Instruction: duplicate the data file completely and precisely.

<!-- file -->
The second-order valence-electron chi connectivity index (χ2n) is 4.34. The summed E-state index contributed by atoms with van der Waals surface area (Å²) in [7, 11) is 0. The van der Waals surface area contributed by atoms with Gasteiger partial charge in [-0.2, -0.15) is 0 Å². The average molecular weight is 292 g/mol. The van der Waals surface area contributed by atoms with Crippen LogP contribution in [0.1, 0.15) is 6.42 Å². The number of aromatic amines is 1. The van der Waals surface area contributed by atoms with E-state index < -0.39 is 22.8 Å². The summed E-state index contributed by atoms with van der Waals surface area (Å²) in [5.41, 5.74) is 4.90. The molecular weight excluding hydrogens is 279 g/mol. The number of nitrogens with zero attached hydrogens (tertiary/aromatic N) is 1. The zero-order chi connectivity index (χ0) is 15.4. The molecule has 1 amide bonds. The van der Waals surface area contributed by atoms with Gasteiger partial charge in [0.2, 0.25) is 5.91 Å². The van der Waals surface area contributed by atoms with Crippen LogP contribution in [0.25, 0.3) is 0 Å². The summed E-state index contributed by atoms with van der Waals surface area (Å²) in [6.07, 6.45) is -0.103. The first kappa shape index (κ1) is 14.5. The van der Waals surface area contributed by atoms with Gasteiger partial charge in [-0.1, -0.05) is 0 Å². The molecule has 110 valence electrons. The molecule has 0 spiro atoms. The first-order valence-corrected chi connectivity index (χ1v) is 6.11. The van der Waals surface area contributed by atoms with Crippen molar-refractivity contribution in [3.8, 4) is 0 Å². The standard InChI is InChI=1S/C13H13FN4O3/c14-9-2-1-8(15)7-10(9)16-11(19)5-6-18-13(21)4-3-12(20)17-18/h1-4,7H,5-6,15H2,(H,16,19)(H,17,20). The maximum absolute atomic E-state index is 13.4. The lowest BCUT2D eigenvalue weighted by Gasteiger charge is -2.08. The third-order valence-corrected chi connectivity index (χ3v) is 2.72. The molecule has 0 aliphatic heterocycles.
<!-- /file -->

The second-order valence-electron chi connectivity index (χ2n) is 4.34. The summed E-state index contributed by atoms with van der Waals surface area (Å²) in [7, 11) is 0. The van der Waals surface area contributed by atoms with Gasteiger partial charge in [-0.2, -0.15) is 0 Å². The average molecular weight is 292 g/mol. The van der Waals surface area contributed by atoms with Crippen LogP contribution in [0.1, 0.15) is 6.42 Å². The number of aromatic amines is 1. The van der Waals surface area contributed by atoms with E-state index < -0.39 is 22.8 Å². The summed E-state index contributed by atoms with van der Waals surface area (Å²) in [5.41, 5.74) is 4.90. The molecular weight excluding hydrogens is 279 g/mol. The number of nitrogens with zero attached hydrogens (tertiary/aromatic N) is 1. The zero-order chi connectivity index (χ0) is 15.4. The molecule has 1 amide bonds. The van der Waals surface area contributed by atoms with Gasteiger partial charge in [0.2, 0.25) is 5.91 Å². The van der Waals surface area contributed by atoms with Crippen LogP contribution in [0.25, 0.3) is 0 Å². The summed E-state index contributed by atoms with van der Waals surface area (Å²) in [6.07, 6.45) is -0.103. The first kappa shape index (κ1) is 14.5. The van der Waals surface area contributed by atoms with Gasteiger partial charge in [-0.1, -0.05) is 0 Å². The molecule has 110 valence electrons. The molecule has 0 spiro atoms. The first-order valence-corrected chi connectivity index (χ1v) is 6.11. The van der Waals surface area contributed by atoms with Crippen molar-refractivity contribution in [3.8, 4) is 0 Å². The standard InChI is InChI=1S/C13H13FN4O3/c14-9-2-1-8(15)7-10(9)16-11(19)5-6-18-13(21)4-3-12(20)17-18/h1-4,7H,5-6,15H2,(H,16,19)(H,17,20). The maximum absolute atomic E-state index is 13.4. The lowest BCUT2D eigenvalue weighted by Gasteiger charge is -2.08. The third-order valence-corrected chi connectivity index (χ3v) is 2.72. The molecule has 0 aliphatic heterocycles.